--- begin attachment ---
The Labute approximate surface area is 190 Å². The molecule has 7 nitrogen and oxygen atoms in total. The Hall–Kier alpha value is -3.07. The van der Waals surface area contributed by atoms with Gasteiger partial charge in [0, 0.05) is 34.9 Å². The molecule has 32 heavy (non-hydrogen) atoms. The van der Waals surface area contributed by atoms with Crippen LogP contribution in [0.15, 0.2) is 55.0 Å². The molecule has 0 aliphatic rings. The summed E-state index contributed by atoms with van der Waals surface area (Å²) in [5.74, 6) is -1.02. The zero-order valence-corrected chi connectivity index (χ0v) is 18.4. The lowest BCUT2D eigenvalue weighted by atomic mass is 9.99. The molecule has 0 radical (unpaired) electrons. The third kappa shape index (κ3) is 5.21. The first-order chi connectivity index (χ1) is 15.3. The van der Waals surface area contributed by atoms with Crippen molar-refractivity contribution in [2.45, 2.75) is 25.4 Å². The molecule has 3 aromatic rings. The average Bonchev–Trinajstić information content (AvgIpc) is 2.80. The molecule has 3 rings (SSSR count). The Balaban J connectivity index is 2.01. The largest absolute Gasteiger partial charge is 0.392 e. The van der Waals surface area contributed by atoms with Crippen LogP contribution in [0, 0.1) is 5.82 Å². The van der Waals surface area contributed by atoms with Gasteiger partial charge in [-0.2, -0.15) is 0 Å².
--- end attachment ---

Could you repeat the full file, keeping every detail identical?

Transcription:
The Labute approximate surface area is 190 Å². The molecule has 7 nitrogen and oxygen atoms in total. The Hall–Kier alpha value is -3.07. The van der Waals surface area contributed by atoms with Gasteiger partial charge in [0, 0.05) is 34.9 Å². The molecule has 32 heavy (non-hydrogen) atoms. The van der Waals surface area contributed by atoms with Crippen LogP contribution in [0.15, 0.2) is 55.0 Å². The molecule has 0 aliphatic rings. The summed E-state index contributed by atoms with van der Waals surface area (Å²) in [5.74, 6) is -1.02. The zero-order valence-corrected chi connectivity index (χ0v) is 18.4. The lowest BCUT2D eigenvalue weighted by atomic mass is 9.99. The molecule has 0 radical (unpaired) electrons. The third kappa shape index (κ3) is 5.21. The first-order chi connectivity index (χ1) is 15.3. The van der Waals surface area contributed by atoms with Crippen molar-refractivity contribution in [2.45, 2.75) is 25.4 Å². The molecule has 3 aromatic rings. The average Bonchev–Trinajstić information content (AvgIpc) is 2.80. The molecule has 3 rings (SSSR count). The Balaban J connectivity index is 2.01. The largest absolute Gasteiger partial charge is 0.392 e. The van der Waals surface area contributed by atoms with Crippen LogP contribution in [0, 0.1) is 5.82 Å². The van der Waals surface area contributed by atoms with Gasteiger partial charge in [-0.2, -0.15) is 0 Å².